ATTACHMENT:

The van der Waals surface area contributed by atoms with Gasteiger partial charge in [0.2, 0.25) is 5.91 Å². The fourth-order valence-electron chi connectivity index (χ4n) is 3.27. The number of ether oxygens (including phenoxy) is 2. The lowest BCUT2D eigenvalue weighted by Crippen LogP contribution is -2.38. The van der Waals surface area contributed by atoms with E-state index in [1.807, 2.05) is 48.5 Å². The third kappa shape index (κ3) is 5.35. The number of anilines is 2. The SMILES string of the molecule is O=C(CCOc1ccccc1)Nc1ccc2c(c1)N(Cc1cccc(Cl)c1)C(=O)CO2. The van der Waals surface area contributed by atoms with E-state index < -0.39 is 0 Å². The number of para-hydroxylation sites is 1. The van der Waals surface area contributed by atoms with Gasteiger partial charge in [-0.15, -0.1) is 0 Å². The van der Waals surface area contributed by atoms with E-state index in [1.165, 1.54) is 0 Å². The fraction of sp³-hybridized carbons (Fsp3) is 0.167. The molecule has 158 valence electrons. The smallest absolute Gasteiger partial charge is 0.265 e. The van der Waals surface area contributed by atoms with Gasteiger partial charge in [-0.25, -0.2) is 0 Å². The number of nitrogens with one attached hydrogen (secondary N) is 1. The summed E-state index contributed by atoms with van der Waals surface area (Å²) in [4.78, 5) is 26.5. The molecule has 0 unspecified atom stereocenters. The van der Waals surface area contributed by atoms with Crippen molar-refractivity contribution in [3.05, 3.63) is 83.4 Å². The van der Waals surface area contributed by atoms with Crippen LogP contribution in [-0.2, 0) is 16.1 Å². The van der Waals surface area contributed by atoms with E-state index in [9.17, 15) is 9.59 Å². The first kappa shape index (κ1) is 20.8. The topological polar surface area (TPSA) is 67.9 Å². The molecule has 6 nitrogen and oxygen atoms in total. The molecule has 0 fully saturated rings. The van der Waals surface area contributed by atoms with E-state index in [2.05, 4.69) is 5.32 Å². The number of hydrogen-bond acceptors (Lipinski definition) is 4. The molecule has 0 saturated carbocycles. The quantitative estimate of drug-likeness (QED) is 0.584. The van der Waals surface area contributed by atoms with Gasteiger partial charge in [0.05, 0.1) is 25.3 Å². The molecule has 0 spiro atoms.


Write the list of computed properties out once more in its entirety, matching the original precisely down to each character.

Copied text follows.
The van der Waals surface area contributed by atoms with Gasteiger partial charge in [0.2, 0.25) is 5.91 Å². The fourth-order valence-electron chi connectivity index (χ4n) is 3.27. The number of ether oxygens (including phenoxy) is 2. The lowest BCUT2D eigenvalue weighted by Crippen LogP contribution is -2.38. The van der Waals surface area contributed by atoms with E-state index in [1.807, 2.05) is 48.5 Å². The third kappa shape index (κ3) is 5.35. The number of anilines is 2. The SMILES string of the molecule is O=C(CCOc1ccccc1)Nc1ccc2c(c1)N(Cc1cccc(Cl)c1)C(=O)CO2. The van der Waals surface area contributed by atoms with E-state index < -0.39 is 0 Å². The number of para-hydroxylation sites is 1. The van der Waals surface area contributed by atoms with Gasteiger partial charge in [-0.15, -0.1) is 0 Å². The van der Waals surface area contributed by atoms with E-state index in [1.165, 1.54) is 0 Å². The fraction of sp³-hybridized carbons (Fsp3) is 0.167. The molecule has 158 valence electrons. The smallest absolute Gasteiger partial charge is 0.265 e. The van der Waals surface area contributed by atoms with Gasteiger partial charge in [-0.25, -0.2) is 0 Å². The number of nitrogens with one attached hydrogen (secondary N) is 1. The summed E-state index contributed by atoms with van der Waals surface area (Å²) in [4.78, 5) is 26.5. The molecule has 0 unspecified atom stereocenters. The van der Waals surface area contributed by atoms with Crippen molar-refractivity contribution in [3.05, 3.63) is 83.4 Å². The van der Waals surface area contributed by atoms with Crippen LogP contribution in [-0.2, 0) is 16.1 Å². The van der Waals surface area contributed by atoms with E-state index in [9.17, 15) is 9.59 Å². The first kappa shape index (κ1) is 20.8. The topological polar surface area (TPSA) is 67.9 Å². The molecule has 6 nitrogen and oxygen atoms in total. The molecule has 0 fully saturated rings. The van der Waals surface area contributed by atoms with E-state index in [2.05, 4.69) is 5.32 Å². The number of hydrogen-bond acceptors (Lipinski definition) is 4. The molecule has 0 saturated carbocycles. The quantitative estimate of drug-likeness (QED) is 0.584. The van der Waals surface area contributed by atoms with Gasteiger partial charge in [0.05, 0.1) is 25.3 Å². The molecule has 0 spiro atoms.